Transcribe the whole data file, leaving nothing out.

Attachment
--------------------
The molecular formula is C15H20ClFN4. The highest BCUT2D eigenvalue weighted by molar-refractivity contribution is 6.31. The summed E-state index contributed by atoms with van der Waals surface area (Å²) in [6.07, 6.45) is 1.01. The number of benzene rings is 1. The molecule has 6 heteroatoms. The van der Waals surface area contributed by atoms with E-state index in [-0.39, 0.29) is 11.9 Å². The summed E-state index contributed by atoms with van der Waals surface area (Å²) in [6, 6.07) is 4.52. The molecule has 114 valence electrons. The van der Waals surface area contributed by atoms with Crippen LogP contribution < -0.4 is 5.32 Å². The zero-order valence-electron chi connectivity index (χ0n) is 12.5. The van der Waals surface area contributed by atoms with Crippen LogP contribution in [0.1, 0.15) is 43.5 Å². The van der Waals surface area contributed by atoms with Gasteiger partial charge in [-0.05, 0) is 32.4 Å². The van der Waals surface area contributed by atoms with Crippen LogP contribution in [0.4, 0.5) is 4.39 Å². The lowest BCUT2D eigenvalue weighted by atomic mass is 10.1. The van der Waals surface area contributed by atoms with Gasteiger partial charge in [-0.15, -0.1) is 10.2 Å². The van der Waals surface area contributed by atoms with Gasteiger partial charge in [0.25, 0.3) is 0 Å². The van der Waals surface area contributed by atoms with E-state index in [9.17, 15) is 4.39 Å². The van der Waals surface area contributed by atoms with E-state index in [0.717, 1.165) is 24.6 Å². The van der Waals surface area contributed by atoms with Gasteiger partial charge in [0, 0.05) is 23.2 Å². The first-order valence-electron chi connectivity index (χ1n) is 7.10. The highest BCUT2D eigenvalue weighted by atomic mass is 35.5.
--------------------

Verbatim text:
The molecular formula is C15H20ClFN4. The highest BCUT2D eigenvalue weighted by molar-refractivity contribution is 6.31. The summed E-state index contributed by atoms with van der Waals surface area (Å²) in [6.07, 6.45) is 1.01. The number of benzene rings is 1. The molecule has 6 heteroatoms. The van der Waals surface area contributed by atoms with E-state index in [-0.39, 0.29) is 11.9 Å². The summed E-state index contributed by atoms with van der Waals surface area (Å²) in [6, 6.07) is 4.52. The molecule has 114 valence electrons. The van der Waals surface area contributed by atoms with Crippen LogP contribution < -0.4 is 5.32 Å². The zero-order valence-electron chi connectivity index (χ0n) is 12.5. The van der Waals surface area contributed by atoms with Crippen LogP contribution in [0.1, 0.15) is 43.5 Å². The van der Waals surface area contributed by atoms with Gasteiger partial charge in [-0.05, 0) is 32.4 Å². The van der Waals surface area contributed by atoms with Crippen LogP contribution in [0.4, 0.5) is 4.39 Å². The lowest BCUT2D eigenvalue weighted by atomic mass is 10.1. The van der Waals surface area contributed by atoms with Gasteiger partial charge in [-0.15, -0.1) is 10.2 Å². The van der Waals surface area contributed by atoms with Gasteiger partial charge in [0.25, 0.3) is 0 Å². The van der Waals surface area contributed by atoms with E-state index in [9.17, 15) is 4.39 Å². The van der Waals surface area contributed by atoms with E-state index in [0.717, 1.165) is 24.6 Å². The van der Waals surface area contributed by atoms with Gasteiger partial charge in [0, 0.05) is 23.2 Å². The first-order valence-electron chi connectivity index (χ1n) is 7.10. The highest BCUT2D eigenvalue weighted by atomic mass is 35.5.